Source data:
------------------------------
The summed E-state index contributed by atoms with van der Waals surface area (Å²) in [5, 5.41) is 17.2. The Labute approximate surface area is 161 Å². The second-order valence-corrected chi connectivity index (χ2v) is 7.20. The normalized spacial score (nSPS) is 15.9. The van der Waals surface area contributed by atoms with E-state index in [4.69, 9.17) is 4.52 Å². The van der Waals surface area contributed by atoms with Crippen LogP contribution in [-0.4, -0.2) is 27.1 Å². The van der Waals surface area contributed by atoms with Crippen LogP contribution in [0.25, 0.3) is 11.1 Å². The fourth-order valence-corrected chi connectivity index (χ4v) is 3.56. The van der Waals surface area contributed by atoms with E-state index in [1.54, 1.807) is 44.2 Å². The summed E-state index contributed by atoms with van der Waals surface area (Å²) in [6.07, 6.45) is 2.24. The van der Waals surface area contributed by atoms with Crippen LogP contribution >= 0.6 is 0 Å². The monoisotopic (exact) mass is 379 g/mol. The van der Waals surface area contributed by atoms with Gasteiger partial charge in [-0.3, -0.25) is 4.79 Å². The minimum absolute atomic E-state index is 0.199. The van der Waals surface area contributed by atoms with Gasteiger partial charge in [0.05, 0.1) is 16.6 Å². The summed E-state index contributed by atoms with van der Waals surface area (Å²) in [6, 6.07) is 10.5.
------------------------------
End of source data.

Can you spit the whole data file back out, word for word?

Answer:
The summed E-state index contributed by atoms with van der Waals surface area (Å²) in [5, 5.41) is 17.2. The Labute approximate surface area is 161 Å². The second-order valence-corrected chi connectivity index (χ2v) is 7.20. The normalized spacial score (nSPS) is 15.9. The van der Waals surface area contributed by atoms with E-state index in [4.69, 9.17) is 4.52 Å². The van der Waals surface area contributed by atoms with Crippen LogP contribution in [-0.4, -0.2) is 27.1 Å². The van der Waals surface area contributed by atoms with Crippen LogP contribution in [0.25, 0.3) is 11.1 Å². The fourth-order valence-corrected chi connectivity index (χ4v) is 3.56. The van der Waals surface area contributed by atoms with E-state index in [1.54, 1.807) is 44.2 Å². The summed E-state index contributed by atoms with van der Waals surface area (Å²) in [6.07, 6.45) is 2.24. The van der Waals surface area contributed by atoms with Crippen LogP contribution >= 0.6 is 0 Å². The monoisotopic (exact) mass is 379 g/mol. The van der Waals surface area contributed by atoms with Gasteiger partial charge in [-0.3, -0.25) is 4.79 Å². The minimum absolute atomic E-state index is 0.199. The van der Waals surface area contributed by atoms with Gasteiger partial charge in [0.05, 0.1) is 16.6 Å². The summed E-state index contributed by atoms with van der Waals surface area (Å²) in [6, 6.07) is 10.5.